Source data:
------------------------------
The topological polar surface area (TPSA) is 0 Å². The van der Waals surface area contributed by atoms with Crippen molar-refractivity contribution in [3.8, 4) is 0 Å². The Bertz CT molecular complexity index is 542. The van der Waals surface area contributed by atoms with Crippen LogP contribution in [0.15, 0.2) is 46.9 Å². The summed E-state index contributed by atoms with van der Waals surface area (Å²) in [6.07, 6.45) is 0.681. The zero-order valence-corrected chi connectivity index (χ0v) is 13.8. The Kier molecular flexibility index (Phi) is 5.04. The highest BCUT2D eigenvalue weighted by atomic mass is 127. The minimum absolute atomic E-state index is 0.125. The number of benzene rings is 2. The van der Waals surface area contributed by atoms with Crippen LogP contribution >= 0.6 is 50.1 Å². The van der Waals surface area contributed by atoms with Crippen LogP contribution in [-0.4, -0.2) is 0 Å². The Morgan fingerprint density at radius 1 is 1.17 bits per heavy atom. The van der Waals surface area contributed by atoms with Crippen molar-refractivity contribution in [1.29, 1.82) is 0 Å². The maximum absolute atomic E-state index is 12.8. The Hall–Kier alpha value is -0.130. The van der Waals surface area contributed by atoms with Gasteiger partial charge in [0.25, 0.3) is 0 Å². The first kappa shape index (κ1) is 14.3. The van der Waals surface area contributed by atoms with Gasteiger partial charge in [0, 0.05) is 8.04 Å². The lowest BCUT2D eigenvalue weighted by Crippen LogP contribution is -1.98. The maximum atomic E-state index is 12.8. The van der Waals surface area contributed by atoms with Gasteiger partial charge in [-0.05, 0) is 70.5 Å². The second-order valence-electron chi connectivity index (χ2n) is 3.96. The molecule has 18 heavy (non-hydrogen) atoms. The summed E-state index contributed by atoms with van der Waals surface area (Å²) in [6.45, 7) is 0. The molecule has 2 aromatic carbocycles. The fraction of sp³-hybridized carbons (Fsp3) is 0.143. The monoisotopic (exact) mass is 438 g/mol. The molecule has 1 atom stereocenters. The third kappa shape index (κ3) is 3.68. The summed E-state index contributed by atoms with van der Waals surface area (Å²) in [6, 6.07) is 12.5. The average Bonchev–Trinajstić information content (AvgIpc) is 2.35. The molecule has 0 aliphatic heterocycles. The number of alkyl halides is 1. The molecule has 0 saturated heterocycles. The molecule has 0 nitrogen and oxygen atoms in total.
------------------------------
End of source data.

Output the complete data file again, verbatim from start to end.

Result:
The topological polar surface area (TPSA) is 0 Å². The van der Waals surface area contributed by atoms with Crippen molar-refractivity contribution in [3.8, 4) is 0 Å². The Bertz CT molecular complexity index is 542. The van der Waals surface area contributed by atoms with Crippen LogP contribution in [0.15, 0.2) is 46.9 Å². The summed E-state index contributed by atoms with van der Waals surface area (Å²) in [6.07, 6.45) is 0.681. The zero-order valence-corrected chi connectivity index (χ0v) is 13.8. The Kier molecular flexibility index (Phi) is 5.04. The highest BCUT2D eigenvalue weighted by atomic mass is 127. The minimum absolute atomic E-state index is 0.125. The number of benzene rings is 2. The van der Waals surface area contributed by atoms with Crippen LogP contribution >= 0.6 is 50.1 Å². The van der Waals surface area contributed by atoms with Crippen LogP contribution in [-0.4, -0.2) is 0 Å². The Morgan fingerprint density at radius 1 is 1.17 bits per heavy atom. The van der Waals surface area contributed by atoms with Crippen molar-refractivity contribution in [1.29, 1.82) is 0 Å². The maximum absolute atomic E-state index is 12.8. The Hall–Kier alpha value is -0.130. The van der Waals surface area contributed by atoms with Gasteiger partial charge in [0.25, 0.3) is 0 Å². The first kappa shape index (κ1) is 14.3. The van der Waals surface area contributed by atoms with Gasteiger partial charge in [0, 0.05) is 8.04 Å². The lowest BCUT2D eigenvalue weighted by Crippen LogP contribution is -1.98. The maximum atomic E-state index is 12.8. The van der Waals surface area contributed by atoms with Gasteiger partial charge in [-0.05, 0) is 70.5 Å². The second-order valence-electron chi connectivity index (χ2n) is 3.96. The molecule has 18 heavy (non-hydrogen) atoms. The summed E-state index contributed by atoms with van der Waals surface area (Å²) in [6.45, 7) is 0. The molecule has 2 aromatic carbocycles. The fraction of sp³-hybridized carbons (Fsp3) is 0.143. The monoisotopic (exact) mass is 438 g/mol. The molecule has 1 atom stereocenters. The third kappa shape index (κ3) is 3.68. The summed E-state index contributed by atoms with van der Waals surface area (Å²) in [6, 6.07) is 12.5. The average Bonchev–Trinajstić information content (AvgIpc) is 2.35. The molecule has 0 aliphatic heterocycles. The number of alkyl halides is 1. The molecule has 0 saturated heterocycles. The molecule has 0 nitrogen and oxygen atoms in total.